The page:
According to the annual report, Stress In America, published by the American Psychological Association young adults aged 18-33 showed the highest levels of stress of any group tested. Out of a score of 10, with 10 being the highest level of stress, young Americans gave an average score of 5.4.
Because stress is linked to heart disease, depression, obesity and can complicate other existing illnesses, this is disturbing. 39% of this group reported that their stress had increased significantly within the last year, compared with 29% for adults who were 67 and older. People in this category said that although they had such high stress levels, they felt that they were not properly equipped to deal with their stress and manage it well.
What is triggering this glut of stress at a time of life when young people should see the world as their oyster?
People aged 18-47 indicated that work, money and job stability were their main concerns and were adding significant amounts of stress to their lives. Adults in older groups stated that their main stress came from their health or the health of relatives.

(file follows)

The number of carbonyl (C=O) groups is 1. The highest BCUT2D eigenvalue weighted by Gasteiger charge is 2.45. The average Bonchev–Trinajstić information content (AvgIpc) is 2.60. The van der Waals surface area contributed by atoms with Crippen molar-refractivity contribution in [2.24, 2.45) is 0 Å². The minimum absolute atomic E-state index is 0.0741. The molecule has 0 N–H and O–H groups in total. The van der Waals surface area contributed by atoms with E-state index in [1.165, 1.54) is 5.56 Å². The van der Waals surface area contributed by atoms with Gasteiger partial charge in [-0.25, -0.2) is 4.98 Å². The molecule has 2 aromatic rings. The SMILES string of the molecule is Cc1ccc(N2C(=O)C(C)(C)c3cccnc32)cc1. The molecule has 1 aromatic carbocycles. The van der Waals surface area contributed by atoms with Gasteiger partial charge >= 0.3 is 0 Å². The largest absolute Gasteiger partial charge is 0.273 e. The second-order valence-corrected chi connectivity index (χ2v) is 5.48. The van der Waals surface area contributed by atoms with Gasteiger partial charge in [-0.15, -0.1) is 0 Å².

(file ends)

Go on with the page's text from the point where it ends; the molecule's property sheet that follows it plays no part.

This age group reported that they were more likely to be told by a health professional that they had an anxiety disorder or depression.
"Millennials [those ages 18 to 33] are growing up at a tough time," Mike Hais, a market researcher and co-author of two books on that generation, including Millennial Momentum, told USA Today. "They were sheltered in many ways, with a lot of high expectations for what they should achieve. Individual failure is difficult to accept when confronted with a sense you're an important person and expected to achieve. Even though, in most instances, it's not their fault - the economy collapsed just as many of them were getting out of college and coming of age - that does lead to a greater sense of stress."
The general trend from the report was that overall stress levels were declining, but at what cost?
A generation of young Americans faces one of the most difficult job markets in generations and is experiencing unprecedented stress levels which could have ill health effects for years to come.
The report on Stress in America can be found here.
Published by Medicaldaily.com